Thanksgiving Holiday Table by Produce Pete
For the next 2 weeks Produce Pete will be talking about an abundance of produce for your holiday tables. There is nothing like fresh produce for your Thanksgiving table. Knowing good produce, how to pick and what to do with it, we'll make your holiday special. Food and family, family and food, what could be better.
Yams - Sweet Potato
Ninety percent of what you see in the stores marked "yams" is actually a variety of sweet potato. The true yam is a tuber that can get as large as 100 pounds and grows primarily in the tropical zones of Africa. The potato with the sweet orange-red flesh that grows in the American South was dubbed a yam by African slaves, and the name stuck.
American sweet potatoes are members of the morning glory family. The rich orange-fleshed variety is harvested beginning in August; the fresh ones that show up on the market then have not been cured. The bulk of the crop is held in a heated, humidity-controlled environment for about a week. This "cures" the potato and converts much of its starch to dextrin and sugar. A cured sweet potato is actually much sweeter than an uncured one and is what usually shows up on the Thanksgiving table.
There are two other varieties of sweet potato that are much less frequently seen these days than the one that masquerades as a yam. The red sweet potato has a yellow flesh that's a bit sweeter than the white sweet potato, which has a white, more fibrous flesh. The red sweet potato has a dark, reddish skin and is in season about the same time as the yam type - starting in September. It keeps better than the white sweet potato, which has a very short season - usually the last couple of weeks in August.
Avoid buying sweet potatoes in June and July, by then most of them have been stored for nearly a year. Uncured sweet potatoes start showing up on the market in late August; cured sweet potatoes arrive around the end of October. By Thanksgiving almost all that are on the market have been cured. The less common white and red sweet potatoes have a much shorter season at the end of the summer.
Look for bright-colored, un-bruised skin with no soft spots. Look at the ends of the potatoes, which should be firm. Most sweet potatoes have some fibrous roots on them; these are not a problem.
Rutabaga - Yello Turnip
Each year Americans consume greater quantities of almost every sort of fresh vegetable except rutabagas. This neglected vegetable deserves better. Rutabagas can be cooked like potatoes, and if they're prepared right, they have a creamy, potato like texture and a distinctive taste. They've been a must on my family's Thanksgiving table for years, thanks to my Irish mother. Sure, the rutabaga is homely, but this inexpensive vegetable has a long shelf life, can be cooked in a number of ways, is very nutritious and is generally a terrific, hearty winter vegetable.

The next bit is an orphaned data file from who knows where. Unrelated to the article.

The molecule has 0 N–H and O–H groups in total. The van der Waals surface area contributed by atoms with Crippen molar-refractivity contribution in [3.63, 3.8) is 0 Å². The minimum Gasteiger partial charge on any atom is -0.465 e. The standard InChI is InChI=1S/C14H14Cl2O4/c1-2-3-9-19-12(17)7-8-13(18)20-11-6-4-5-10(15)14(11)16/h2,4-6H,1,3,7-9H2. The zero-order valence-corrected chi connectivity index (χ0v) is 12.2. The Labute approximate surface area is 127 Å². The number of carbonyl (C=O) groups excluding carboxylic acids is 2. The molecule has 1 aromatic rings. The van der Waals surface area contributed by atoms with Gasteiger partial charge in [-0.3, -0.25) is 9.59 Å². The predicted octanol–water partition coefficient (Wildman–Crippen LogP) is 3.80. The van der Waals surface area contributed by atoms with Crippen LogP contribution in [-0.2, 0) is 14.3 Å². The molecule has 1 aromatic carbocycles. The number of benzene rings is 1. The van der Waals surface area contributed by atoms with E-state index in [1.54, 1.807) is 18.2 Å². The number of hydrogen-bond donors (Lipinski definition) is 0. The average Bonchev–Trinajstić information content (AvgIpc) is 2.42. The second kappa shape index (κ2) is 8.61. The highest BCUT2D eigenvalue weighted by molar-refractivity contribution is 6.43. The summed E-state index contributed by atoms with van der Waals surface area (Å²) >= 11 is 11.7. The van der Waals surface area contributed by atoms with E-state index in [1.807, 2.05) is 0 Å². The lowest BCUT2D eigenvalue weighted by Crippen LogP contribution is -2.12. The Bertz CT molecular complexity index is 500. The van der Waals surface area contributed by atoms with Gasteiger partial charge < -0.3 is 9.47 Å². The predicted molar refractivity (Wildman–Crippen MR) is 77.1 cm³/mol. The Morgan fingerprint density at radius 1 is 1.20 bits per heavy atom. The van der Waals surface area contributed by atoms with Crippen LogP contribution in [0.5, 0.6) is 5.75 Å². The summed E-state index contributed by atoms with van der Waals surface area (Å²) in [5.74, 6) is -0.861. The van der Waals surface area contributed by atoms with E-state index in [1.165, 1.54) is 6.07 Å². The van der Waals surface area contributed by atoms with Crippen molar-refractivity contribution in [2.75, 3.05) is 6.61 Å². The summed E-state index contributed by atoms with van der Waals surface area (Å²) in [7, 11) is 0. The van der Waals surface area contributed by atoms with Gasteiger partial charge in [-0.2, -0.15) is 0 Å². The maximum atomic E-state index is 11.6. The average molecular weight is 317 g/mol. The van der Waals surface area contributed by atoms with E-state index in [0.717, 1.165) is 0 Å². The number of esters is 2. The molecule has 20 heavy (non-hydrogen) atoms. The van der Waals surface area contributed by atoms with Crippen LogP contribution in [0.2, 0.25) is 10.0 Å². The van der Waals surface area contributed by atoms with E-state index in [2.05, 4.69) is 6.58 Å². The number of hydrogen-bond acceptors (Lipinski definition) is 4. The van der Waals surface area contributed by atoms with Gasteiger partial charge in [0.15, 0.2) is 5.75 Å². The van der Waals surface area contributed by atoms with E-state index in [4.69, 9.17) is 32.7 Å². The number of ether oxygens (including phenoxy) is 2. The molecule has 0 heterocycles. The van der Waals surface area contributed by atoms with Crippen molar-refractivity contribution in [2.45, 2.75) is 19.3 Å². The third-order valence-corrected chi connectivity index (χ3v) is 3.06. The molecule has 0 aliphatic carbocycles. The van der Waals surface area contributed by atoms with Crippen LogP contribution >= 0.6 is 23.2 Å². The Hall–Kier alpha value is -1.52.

Large and squat, a rutabaga looks a lot like a big darkened white turnip with the top and tail cut off. The skin is purple at the top, yellowish below, and the whole root is heavily waxed to prevent it from losing moisture and shriveling. Rutabagas are grown in cooler climates everywhere, but for the U.S> market, Canada grows the best.
Rutabagas are in season from October through early summer.
Choose roots that are heavy in the hand for their size, more rounded than pointed; and hard as a rock - with no soft spots. The tops should be purple and bright looking, and the wax should have a good shine on it. You can tell right away if a rutabaga is old, the wax will look dull, and the rutabaga will feel light.
If you can, store rutabagas in a cool, dark place like a root cellar. Even at normal room temperature, however, rutabagas in good condition will keep for a couple of months.
Prepare rutabagas as you would potatoes, or as if they were acorn squash, with a little sweetening (they aren't stringy like acorn squash). We mash them just like potatoes, peel, cube, boil, and mash; add butter, salt and pepper. Or combine with potatoes before mashing for a milder flavor. I love mashed rutabagas straight, they've got a distinctive taste and they really stick to your ribs. They're excellent as a side dish with turkey, roast chicken, pork roast, pork chops, or ham.
Yukon Gold Potatoes
Yukon gold potatoes were introduced to the country in 1980. Where ever potatoes are grown, so are Yukon Gold.
A sweet-tasting potato with a golden color, it retains its color when baked, boiled or fried. The Yukon Gold potato should be cooked whole and without peeling. The nutrients in potatoes are close to the skin and when cooking whole it retains most of the nutrients. Once cut, sprinkle with lemon or apple juice to keep from browning. When baking don't foil wrap--it creates wet, gummy texture inside the potato.
Selecting, Storing and Preparing
Choose firm, clean, smooth potatoes with no cuts. Exposure to light can cause potatoes to have a green appearance and become bitter tasting. Always store potatoes out of the light! Soft dark areas and sprouting of potatoes are not acceptable. Never store potatoes with apples and pears. The potatoes will absorb the apple or pear taste and visa versa.
Mom used to store them under the sink and they stayed real good. The cooler you keep potatoes the sweeter they get.
Recipes with Yams - Sweet Potato
Catherine's Sweet Potato Pie
Take a look at Thanksgiving Feast Part 2.
Other recipes from Produce Pete.